Third factor in ASML’s order boom, we’re also starting to see the effects of the new geopolitical cold war. Each geographic regional power is trying to secure its own semiconductor manufacturing capacity, from the US, to Europe, to Japan, and China.
This is leading to a strong expansion of fabs around the world:
Strong Chinese demand from this strategic driver was actually a strong contributor in last quarter’s shipments. ASML’s CEO commented here as follows:
The concern of many of our Chinese customers is that given the increase of the geopolitical tensions, they do not want to rely on supply that comes out of China. So it's very simple that they're going to build a significant amount of capacity in that space, in the mid-critical to mature semiconductors to actually fuel those megatrends where China is actually leading. Think about the energy transition, the IoT in the industrial space, the rollout of the telecommunication infrastructure, battery technology, that's the sweet spot of mid-critical and mature semiconductors. And that's where China without any exception is leading. That's what's happening. Those fabs will be built. It's the strategic investment that drives the demand because it's the dependence that part of the Chinese industry has on imports.
Chinese locations took up 24% of ASML shipments in Q2 and is currently over 20% of the backlog.
The Chinese Bureau of Statistics is confirming a high chip output from China-based semi manufacturers:
An overview of ASML’s DUV tools which the Chinese are currently buying loads of:
On the current macro environment and semi downturn, ASML’s CEO continued to have a more cautious tone:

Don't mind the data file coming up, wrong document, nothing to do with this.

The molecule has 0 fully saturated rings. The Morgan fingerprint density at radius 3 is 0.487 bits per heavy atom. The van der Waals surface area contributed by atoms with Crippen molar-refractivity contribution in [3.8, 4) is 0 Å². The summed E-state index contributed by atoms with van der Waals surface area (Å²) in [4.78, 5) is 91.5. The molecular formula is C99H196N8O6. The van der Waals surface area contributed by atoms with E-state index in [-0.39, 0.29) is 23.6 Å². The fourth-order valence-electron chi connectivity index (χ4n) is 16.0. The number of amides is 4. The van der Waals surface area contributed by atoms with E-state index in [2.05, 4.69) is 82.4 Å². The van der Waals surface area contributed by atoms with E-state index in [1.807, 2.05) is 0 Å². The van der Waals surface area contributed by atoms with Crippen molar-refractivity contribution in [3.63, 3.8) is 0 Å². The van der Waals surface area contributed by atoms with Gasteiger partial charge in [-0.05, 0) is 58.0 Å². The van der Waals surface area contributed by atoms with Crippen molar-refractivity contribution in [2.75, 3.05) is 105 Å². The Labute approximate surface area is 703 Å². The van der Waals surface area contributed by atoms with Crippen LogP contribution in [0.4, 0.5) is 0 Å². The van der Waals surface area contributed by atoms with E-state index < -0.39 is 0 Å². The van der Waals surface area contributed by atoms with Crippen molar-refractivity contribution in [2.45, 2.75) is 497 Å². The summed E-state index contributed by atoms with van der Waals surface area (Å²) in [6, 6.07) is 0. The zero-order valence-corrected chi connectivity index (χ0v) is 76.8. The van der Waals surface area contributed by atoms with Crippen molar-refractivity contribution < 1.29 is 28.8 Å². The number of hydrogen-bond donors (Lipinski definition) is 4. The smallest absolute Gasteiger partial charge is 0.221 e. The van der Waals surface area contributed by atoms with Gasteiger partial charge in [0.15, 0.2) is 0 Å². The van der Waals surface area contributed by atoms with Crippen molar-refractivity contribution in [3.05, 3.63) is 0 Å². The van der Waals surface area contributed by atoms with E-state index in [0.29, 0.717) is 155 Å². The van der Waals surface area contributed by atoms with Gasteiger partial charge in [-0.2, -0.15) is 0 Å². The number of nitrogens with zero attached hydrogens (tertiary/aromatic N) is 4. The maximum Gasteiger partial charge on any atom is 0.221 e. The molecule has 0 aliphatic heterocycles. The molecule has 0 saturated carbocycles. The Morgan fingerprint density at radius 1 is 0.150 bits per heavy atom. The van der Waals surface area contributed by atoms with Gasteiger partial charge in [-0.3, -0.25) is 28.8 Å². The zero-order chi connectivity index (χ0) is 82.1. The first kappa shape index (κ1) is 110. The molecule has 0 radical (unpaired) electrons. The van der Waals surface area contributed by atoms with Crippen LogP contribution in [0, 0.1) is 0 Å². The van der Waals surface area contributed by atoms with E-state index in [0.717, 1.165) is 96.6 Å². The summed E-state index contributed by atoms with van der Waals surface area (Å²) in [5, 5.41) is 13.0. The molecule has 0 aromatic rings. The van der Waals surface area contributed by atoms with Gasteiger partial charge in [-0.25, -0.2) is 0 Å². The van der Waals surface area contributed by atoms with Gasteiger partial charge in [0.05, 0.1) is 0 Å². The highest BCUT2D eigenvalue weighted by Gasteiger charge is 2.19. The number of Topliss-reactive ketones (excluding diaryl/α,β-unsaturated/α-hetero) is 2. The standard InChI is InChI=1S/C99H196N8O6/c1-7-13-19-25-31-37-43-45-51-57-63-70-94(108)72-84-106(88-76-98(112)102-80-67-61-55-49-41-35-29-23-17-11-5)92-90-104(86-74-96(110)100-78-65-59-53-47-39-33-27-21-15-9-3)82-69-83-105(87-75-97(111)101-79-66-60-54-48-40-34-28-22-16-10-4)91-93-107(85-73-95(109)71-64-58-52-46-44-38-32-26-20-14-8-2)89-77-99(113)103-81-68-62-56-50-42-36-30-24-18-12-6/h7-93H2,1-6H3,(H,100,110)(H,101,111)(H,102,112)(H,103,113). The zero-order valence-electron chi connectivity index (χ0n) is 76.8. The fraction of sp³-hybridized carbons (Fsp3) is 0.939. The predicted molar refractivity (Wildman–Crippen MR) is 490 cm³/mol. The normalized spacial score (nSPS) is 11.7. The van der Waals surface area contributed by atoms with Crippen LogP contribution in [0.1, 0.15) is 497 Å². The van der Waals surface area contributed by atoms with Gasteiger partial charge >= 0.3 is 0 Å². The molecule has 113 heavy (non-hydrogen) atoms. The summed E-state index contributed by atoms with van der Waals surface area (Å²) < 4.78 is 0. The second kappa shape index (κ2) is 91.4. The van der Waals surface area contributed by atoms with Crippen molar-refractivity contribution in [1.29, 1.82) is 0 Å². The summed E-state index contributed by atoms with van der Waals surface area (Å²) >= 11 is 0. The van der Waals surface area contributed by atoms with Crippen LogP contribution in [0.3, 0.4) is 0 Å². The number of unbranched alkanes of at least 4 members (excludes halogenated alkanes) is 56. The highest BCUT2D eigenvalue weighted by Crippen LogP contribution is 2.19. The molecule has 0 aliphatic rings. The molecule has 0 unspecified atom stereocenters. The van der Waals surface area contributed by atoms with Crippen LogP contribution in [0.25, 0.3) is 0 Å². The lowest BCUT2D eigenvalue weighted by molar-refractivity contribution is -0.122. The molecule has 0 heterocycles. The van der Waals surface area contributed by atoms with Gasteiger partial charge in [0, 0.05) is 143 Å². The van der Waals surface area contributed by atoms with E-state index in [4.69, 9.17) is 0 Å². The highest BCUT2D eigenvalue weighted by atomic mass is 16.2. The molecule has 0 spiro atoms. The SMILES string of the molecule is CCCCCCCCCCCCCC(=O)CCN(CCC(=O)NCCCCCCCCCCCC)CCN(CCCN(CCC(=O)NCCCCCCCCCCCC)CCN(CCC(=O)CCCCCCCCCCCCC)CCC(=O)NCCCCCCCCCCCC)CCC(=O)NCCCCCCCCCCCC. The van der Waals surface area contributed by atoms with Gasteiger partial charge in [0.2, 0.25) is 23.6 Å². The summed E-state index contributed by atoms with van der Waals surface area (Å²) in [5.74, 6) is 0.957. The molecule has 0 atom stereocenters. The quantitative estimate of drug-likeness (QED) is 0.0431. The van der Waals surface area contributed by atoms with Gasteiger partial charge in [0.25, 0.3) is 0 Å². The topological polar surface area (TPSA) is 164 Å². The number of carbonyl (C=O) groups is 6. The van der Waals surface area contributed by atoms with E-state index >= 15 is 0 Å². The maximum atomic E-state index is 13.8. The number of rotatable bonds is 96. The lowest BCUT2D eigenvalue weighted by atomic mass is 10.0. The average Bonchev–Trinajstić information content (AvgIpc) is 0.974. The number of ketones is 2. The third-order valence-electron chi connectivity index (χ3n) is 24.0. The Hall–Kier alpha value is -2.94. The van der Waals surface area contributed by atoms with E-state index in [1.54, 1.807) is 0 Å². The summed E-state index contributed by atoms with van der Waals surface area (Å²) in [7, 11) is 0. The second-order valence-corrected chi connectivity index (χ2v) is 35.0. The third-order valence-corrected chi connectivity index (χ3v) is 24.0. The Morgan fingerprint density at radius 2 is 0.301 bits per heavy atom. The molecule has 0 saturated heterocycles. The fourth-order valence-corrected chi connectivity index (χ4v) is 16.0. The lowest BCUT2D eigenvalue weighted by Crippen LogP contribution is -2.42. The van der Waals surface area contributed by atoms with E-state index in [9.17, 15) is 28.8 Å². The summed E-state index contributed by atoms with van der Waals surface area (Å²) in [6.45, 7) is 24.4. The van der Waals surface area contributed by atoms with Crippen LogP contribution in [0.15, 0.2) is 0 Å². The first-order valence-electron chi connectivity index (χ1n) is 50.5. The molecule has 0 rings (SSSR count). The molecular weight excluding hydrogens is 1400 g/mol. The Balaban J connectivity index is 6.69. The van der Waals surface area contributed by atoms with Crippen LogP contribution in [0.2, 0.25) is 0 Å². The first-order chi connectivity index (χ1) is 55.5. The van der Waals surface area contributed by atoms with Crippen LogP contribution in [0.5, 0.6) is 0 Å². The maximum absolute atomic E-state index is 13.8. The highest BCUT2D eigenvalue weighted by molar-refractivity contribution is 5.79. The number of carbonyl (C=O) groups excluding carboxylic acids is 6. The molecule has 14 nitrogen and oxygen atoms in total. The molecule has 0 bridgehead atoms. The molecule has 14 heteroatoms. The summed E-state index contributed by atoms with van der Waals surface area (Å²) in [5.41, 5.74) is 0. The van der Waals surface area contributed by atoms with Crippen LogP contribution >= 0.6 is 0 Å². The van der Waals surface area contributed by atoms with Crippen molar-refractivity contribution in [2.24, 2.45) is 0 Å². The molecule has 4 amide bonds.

Although certain end markets seem to be reaching the bottom of the cycle, the semiconductor industry is running at very high inventory levels, leading customers to moderate wafer output as the supply chain works to reduce and rebalance inventory levels. In order to limit wafer output, customers continue to run at lower litho tool utilization levels. Based on our view last quarter, customers were expecting a recovery in the second half of this year, but it now seems that this is more towards 2024. Customers remain cautious due to the uncertainty around the timing, the shape and the slope of the recovery.
In our EUV business, we have seen some shifts in demand timing. The majority of the shifts are due to fab readiness. We now expect to ship around 52 systems this year, translating to a year-over-year revenue growth for EUV of around 25% versus the previously communicated expectation of around 40%. DUV demand still exceeds supply. For the Installed Base business, customers are delaying productivity and performance upgrades on their litho systems. Therefore, we now expect our Installed Base business this year to be similar to last year versus a growth of around 5% as previously communicated.